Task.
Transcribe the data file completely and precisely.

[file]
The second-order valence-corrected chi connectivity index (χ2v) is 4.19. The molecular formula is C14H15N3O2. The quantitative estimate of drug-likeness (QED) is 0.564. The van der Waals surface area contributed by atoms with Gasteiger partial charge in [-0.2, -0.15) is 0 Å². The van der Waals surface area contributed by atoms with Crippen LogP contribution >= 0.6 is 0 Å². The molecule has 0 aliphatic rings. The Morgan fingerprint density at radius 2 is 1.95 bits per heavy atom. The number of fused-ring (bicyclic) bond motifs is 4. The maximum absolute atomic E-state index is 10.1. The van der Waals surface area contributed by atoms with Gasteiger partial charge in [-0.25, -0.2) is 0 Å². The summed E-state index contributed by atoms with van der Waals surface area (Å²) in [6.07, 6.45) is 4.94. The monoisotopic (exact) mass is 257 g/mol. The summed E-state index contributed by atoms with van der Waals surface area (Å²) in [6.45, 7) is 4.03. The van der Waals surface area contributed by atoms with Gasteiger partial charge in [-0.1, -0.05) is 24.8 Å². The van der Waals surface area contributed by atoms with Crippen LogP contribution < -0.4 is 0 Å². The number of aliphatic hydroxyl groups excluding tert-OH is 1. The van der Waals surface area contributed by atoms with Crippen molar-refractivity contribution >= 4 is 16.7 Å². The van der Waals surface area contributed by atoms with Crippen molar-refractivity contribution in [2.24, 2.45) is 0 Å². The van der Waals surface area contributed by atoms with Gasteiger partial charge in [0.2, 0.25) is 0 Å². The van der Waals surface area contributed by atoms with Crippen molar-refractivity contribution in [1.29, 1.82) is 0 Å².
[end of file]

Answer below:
The second-order valence-corrected chi connectivity index (χ2v) is 4.19. The molecular formula is C14H15N3O2. The quantitative estimate of drug-likeness (QED) is 0.564. The van der Waals surface area contributed by atoms with Gasteiger partial charge in [-0.2, -0.15) is 0 Å². The van der Waals surface area contributed by atoms with Crippen LogP contribution >= 0.6 is 0 Å². The molecule has 0 aliphatic rings. The Morgan fingerprint density at radius 2 is 1.95 bits per heavy atom. The number of fused-ring (bicyclic) bond motifs is 4. The maximum absolute atomic E-state index is 10.1. The van der Waals surface area contributed by atoms with Gasteiger partial charge in [-0.25, -0.2) is 0 Å². The summed E-state index contributed by atoms with van der Waals surface area (Å²) in [6.07, 6.45) is 4.94. The monoisotopic (exact) mass is 257 g/mol. The summed E-state index contributed by atoms with van der Waals surface area (Å²) in [6.45, 7) is 4.03. The van der Waals surface area contributed by atoms with Gasteiger partial charge in [-0.1, -0.05) is 24.8 Å². The van der Waals surface area contributed by atoms with Crippen LogP contribution < -0.4 is 0 Å². The number of aliphatic hydroxyl groups excluding tert-OH is 1. The van der Waals surface area contributed by atoms with Crippen molar-refractivity contribution >= 4 is 16.7 Å². The van der Waals surface area contributed by atoms with Crippen molar-refractivity contribution in [2.24, 2.45) is 0 Å². The van der Waals surface area contributed by atoms with Gasteiger partial charge in [0.2, 0.25) is 0 Å². The van der Waals surface area contributed by atoms with Crippen molar-refractivity contribution in [1.29, 1.82) is 0 Å².